Thursday, 14 March 2013



Taking its title from the German word for bright (though the English meaning is just as apt), Hell imagines a truly hellish post-apocalyptic world where, 4 years from now, Europe has become a scorched wasteland after a 10 degree Celsius rise in temperature, forcing ordinary people to fight for survival as the dwindling supplies of food, petrol and precious water rapidly run out.

Driving across country in a beat-up Volvo that they’ve made virtually lightproof, by blacking out the windows a la Near Dark, sisters Marie (Hannah Herzsprung) and Leonie (Lisa Vicari) and Marie’s boyfriend Phillip (Lars Eldinger) are heading for the Bavarian Alps in the vain hope that there’s still water and food up in the mountains where it’s colder. 

While scavenging for supplies at an abandoned petrol station they encounter resourceful drifter Tom (Stipe Erceg) who first robs them before forging an uneasy alliance with the group.  When the group are ambushed and Leonie is carried off by a bunch of cannibals, Marie will stop at nothing to save her sister.

Drawing as much on movies like The Texas Chainsaw Massacre and Frontier(s) as it does on the likes of The Road, Hell is a satisfyingly dark, bleak vision of a world that has quite literally gone to Hell.  The script is lean and spare, creating a convincing world while the protagonists aren’t gun-toting survivalists, leather-clad road warriors or martial experts but normal people forced to go to extreme lengths to survive and not always doing the right thing.  The violence is fast and effective while barely showing anything but the sombre desolate mood and gritty atmosphere convince you that you’ve seen far worse.  Hell feels like a violent film.  The eye-squinting, bleached out look of the film’s daytime scenes contrasts sharply with the darker, shadowy night scenes and interiors which reflects the inner turmoil and motives of the characters.  This is a world where danger is everywhere, morality is fluid and ethics won’t keep you alive.  The cannibal matriarch who tries to seduce Marie into joining her group may be the bad guy but she’s not inherently evil.  She’s a pragmatist trying to do the best for her family, to protect them, just as Marie is trying to protect her sister.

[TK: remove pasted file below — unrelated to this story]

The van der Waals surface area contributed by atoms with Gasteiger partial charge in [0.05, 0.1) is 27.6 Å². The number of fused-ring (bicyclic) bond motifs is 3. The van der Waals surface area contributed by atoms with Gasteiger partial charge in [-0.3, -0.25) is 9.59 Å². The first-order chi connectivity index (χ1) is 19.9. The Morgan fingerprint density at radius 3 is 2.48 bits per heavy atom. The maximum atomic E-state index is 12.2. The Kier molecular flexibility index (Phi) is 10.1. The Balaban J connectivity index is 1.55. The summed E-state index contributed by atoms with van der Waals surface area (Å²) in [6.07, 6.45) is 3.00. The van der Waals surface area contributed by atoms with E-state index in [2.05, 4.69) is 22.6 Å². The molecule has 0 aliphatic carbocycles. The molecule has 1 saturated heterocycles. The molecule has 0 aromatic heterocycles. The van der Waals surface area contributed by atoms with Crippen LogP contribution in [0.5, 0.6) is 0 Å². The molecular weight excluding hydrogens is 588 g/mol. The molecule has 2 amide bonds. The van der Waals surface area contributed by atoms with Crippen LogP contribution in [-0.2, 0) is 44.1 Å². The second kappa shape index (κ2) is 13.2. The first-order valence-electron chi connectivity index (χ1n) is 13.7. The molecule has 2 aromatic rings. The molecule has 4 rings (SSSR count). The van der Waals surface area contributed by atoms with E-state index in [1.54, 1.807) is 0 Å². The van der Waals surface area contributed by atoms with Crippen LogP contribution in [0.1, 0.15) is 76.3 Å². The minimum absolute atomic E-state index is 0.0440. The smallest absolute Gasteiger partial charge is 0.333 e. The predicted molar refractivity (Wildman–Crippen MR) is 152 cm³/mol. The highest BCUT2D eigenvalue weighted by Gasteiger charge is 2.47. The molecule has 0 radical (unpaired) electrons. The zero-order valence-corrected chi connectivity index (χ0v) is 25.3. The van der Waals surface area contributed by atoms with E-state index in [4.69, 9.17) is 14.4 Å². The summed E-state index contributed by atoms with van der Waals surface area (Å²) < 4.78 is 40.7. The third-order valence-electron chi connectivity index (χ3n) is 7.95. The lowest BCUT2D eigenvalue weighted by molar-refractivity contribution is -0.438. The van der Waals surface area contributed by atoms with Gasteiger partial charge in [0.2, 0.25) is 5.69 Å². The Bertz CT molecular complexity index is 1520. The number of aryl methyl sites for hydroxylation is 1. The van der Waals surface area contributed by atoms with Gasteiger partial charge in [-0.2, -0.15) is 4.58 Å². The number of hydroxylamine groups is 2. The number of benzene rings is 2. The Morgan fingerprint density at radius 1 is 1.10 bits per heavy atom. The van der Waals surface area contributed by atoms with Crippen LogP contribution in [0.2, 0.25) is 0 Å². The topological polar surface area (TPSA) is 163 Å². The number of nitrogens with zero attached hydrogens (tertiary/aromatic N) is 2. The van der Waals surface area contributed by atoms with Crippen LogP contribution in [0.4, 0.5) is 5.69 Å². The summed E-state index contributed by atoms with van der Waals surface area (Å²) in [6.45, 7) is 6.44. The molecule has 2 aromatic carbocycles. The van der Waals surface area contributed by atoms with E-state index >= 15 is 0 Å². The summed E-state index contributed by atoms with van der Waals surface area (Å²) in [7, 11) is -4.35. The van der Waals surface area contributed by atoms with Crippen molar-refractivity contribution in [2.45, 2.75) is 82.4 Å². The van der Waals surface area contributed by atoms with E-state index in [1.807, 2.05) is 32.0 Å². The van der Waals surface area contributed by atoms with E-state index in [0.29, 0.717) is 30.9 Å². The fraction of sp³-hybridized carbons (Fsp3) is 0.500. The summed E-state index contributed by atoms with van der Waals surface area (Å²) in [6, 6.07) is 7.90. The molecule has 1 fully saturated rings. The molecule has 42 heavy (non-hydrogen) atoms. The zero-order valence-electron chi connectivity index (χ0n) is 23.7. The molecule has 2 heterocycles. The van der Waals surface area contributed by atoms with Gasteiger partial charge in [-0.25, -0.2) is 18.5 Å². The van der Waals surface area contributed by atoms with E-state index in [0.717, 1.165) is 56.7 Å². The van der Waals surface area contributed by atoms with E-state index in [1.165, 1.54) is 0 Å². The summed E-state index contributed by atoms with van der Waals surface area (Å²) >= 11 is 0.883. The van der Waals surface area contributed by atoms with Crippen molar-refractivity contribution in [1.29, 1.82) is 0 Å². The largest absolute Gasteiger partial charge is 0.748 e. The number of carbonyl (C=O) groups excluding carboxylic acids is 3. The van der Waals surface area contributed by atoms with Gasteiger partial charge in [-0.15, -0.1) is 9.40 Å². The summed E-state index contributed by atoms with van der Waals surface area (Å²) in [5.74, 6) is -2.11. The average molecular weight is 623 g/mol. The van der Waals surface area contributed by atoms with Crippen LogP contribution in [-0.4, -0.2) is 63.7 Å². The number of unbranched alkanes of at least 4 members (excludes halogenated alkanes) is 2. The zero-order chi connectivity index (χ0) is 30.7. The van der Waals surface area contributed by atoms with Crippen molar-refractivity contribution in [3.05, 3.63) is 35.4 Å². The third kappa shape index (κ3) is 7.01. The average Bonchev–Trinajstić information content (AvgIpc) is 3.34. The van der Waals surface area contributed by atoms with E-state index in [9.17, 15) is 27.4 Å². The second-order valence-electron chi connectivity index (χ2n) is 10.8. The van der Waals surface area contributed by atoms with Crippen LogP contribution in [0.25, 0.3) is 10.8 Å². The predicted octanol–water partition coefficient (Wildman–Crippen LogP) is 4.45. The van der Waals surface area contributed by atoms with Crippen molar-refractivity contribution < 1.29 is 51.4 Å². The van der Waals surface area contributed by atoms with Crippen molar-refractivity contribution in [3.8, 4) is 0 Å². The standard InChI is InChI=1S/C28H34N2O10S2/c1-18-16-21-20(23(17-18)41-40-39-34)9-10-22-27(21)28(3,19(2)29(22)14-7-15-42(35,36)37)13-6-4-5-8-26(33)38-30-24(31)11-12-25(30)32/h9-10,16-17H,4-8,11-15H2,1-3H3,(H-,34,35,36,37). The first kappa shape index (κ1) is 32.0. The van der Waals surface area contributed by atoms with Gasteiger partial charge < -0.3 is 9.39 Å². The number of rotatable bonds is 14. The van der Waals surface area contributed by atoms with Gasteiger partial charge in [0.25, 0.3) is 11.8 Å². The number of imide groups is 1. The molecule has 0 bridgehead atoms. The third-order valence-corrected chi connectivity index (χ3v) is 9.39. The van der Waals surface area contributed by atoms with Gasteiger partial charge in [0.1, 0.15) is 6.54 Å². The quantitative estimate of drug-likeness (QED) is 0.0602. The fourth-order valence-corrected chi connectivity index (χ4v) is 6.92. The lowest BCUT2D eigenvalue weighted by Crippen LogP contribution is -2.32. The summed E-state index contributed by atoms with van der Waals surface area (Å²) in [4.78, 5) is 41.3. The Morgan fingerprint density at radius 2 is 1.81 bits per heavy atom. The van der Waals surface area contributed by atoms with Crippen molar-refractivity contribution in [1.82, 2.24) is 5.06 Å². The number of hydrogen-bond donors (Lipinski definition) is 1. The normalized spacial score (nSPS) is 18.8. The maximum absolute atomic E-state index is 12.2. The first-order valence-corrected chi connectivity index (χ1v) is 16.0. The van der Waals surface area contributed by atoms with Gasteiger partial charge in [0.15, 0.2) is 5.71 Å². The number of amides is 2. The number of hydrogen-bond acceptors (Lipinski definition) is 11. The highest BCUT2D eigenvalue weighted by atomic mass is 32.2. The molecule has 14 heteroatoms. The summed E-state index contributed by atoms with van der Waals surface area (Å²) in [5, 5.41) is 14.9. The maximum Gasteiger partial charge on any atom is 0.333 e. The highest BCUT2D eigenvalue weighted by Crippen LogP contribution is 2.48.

The performances are good with Hannah Herzsprung making a solid, believable heroine forced ultimately to rely on herself and Stipe Erceg’s Tom is a nicely ambiguous hero.  Dominating the latter scenes of the film however is ‘70s arthouse favourite Angela Winkler as the cannibal matriarch, a woman who watched her farm and her life fall apart as society crumbled and raises a very different type of livestock for the cooking pot.

How much you like Hell may depend on how much appetite you have for human misery, even its final scenes inspire as much ambiguity as hope, but it’s an effective, harrowing little film.  Stark, powerful and haunting, Hell is an uncompromising vision of the end of the world.

David Watson
Directed by:
Tim Fehlbaum
Written by:
Tim Fehlbaum, Oliver Kahl & Thomas Wobke
Hannah Herzsprung, Stipe Erceg, Lars Eldinger, Lisa Vicari, Angela Winkler, Christoph Gaugker
Post-Apocalyptic Horror
1 hour 30 minutes

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